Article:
This evidence established a rebuttable presumption of a history of domestic abuse. Although Duke disputed the ax episode, the court chose to believe Ritter over Duke where the testimony diverged, as was its prerogative. See In re Marriage of Davis, No. 16-1574, 2017 WL 4570407, at *2 (Iowa Ct. App. Oct. 11, 2017) (noting the “testimony, if believed, might have been sufficient to rebut the presumption of a history of domestic abuse” but giving weight to the district court's credibility finding in favor of the other party). Notably, Duke did not rebut the testimony of his assault and rape of Ritter, and he pled guilty to the later assault at her apartment building. Because the presumption of a history of domestic abuse based on those assaults was unrebutted, the district court acted equitably in granting Ritter sole legal custody of the children.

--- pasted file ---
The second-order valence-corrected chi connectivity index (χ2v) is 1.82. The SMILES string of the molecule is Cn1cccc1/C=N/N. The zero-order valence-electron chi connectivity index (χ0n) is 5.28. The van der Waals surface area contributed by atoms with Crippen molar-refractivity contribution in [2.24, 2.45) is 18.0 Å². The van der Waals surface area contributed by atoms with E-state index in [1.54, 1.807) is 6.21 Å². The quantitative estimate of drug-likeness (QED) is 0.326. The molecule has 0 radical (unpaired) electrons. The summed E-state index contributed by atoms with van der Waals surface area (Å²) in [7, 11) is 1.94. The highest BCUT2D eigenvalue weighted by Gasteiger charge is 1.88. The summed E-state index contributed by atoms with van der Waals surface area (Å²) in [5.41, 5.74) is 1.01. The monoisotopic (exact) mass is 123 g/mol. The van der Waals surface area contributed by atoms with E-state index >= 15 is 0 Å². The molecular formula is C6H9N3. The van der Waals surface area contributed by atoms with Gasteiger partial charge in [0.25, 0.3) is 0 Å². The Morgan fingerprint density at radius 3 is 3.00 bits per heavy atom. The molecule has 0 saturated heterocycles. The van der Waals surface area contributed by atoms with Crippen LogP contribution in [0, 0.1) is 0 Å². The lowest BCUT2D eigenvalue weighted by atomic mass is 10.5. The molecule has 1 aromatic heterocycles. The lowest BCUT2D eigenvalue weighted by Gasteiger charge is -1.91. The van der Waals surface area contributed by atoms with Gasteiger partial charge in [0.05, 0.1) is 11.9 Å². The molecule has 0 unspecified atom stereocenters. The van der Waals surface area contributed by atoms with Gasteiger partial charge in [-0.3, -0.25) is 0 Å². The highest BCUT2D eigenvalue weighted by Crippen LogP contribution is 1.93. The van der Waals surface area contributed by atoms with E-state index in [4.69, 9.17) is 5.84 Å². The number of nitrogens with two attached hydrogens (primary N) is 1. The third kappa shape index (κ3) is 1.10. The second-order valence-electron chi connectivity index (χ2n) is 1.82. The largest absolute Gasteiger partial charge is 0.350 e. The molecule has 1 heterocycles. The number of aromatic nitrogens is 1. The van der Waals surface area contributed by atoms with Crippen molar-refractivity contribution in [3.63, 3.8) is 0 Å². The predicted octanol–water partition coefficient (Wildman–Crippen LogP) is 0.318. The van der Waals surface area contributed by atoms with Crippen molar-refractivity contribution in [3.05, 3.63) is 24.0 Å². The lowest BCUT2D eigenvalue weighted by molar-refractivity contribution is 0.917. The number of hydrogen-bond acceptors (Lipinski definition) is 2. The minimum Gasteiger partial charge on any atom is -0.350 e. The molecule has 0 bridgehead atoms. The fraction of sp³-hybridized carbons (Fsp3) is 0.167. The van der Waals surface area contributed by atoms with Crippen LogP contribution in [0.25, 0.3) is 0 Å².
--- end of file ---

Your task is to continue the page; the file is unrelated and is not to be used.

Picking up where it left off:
Duke next argues, “If the evidence suggests that there was not a history of domestic violence, the issues of legal and physical custody need to be revisited.” Having concluded that there was a history of domestic violence, we further conclude the district court acted equitably in granting Ritter physical care of the children.2

Finally, Duke argues, “If the Court were not to grant joint physical custody, the visitation requirements imposed on [him] should be loosened.” He specifically challenges the district court's decision to require supervision of visits for the first three months. In that context, he also argues the court should have considered Ritter's “mental wellbeing” and we should require her to “provide a mental health evaluation.”

The court imposed the restriction on Duke's visitation only after expressing skepticism about his denial of recent drug use. In any event, we need not address the equities of imposing the restriction because, with the passage of time, Duke's challenge to the restriction is moot.